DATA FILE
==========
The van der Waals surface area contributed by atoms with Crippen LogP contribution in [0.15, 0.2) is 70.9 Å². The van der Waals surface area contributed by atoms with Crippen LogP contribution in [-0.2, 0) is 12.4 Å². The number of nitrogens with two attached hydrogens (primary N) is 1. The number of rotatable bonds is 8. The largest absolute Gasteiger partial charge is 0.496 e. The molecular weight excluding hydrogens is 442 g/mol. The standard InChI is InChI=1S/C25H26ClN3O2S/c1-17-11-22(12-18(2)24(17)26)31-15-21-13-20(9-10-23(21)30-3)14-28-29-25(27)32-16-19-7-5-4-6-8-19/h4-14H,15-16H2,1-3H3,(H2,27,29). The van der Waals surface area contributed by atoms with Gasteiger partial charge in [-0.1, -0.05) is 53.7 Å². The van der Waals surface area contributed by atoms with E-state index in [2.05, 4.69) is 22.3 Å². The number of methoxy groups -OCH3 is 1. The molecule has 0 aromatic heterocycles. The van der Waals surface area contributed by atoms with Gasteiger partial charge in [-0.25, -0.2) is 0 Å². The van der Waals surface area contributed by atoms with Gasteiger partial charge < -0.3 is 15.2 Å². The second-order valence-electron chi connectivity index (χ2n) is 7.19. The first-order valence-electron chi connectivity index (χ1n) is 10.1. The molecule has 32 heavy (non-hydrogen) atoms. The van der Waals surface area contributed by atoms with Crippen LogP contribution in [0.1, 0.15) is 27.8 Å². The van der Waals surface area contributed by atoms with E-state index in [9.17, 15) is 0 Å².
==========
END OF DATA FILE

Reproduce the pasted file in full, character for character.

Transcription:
The van der Waals surface area contributed by atoms with Crippen LogP contribution in [0.15, 0.2) is 70.9 Å². The van der Waals surface area contributed by atoms with Crippen LogP contribution in [-0.2, 0) is 12.4 Å². The number of nitrogens with two attached hydrogens (primary N) is 1. The number of rotatable bonds is 8. The largest absolute Gasteiger partial charge is 0.496 e. The molecular weight excluding hydrogens is 442 g/mol. The standard InChI is InChI=1S/C25H26ClN3O2S/c1-17-11-22(12-18(2)24(17)26)31-15-21-13-20(9-10-23(21)30-3)14-28-29-25(27)32-16-19-7-5-4-6-8-19/h4-14H,15-16H2,1-3H3,(H2,27,29). The van der Waals surface area contributed by atoms with Gasteiger partial charge in [-0.1, -0.05) is 53.7 Å². The van der Waals surface area contributed by atoms with E-state index in [2.05, 4.69) is 22.3 Å². The number of methoxy groups -OCH3 is 1. The molecule has 0 aromatic heterocycles. The van der Waals surface area contributed by atoms with Gasteiger partial charge in [-0.25, -0.2) is 0 Å². The van der Waals surface area contributed by atoms with Gasteiger partial charge < -0.3 is 15.2 Å². The second-order valence-electron chi connectivity index (χ2n) is 7.19. The first-order valence-electron chi connectivity index (χ1n) is 10.1. The molecule has 32 heavy (non-hydrogen) atoms. The van der Waals surface area contributed by atoms with Crippen LogP contribution in [0.1, 0.15) is 27.8 Å². The van der Waals surface area contributed by atoms with E-state index in [9.17, 15) is 0 Å².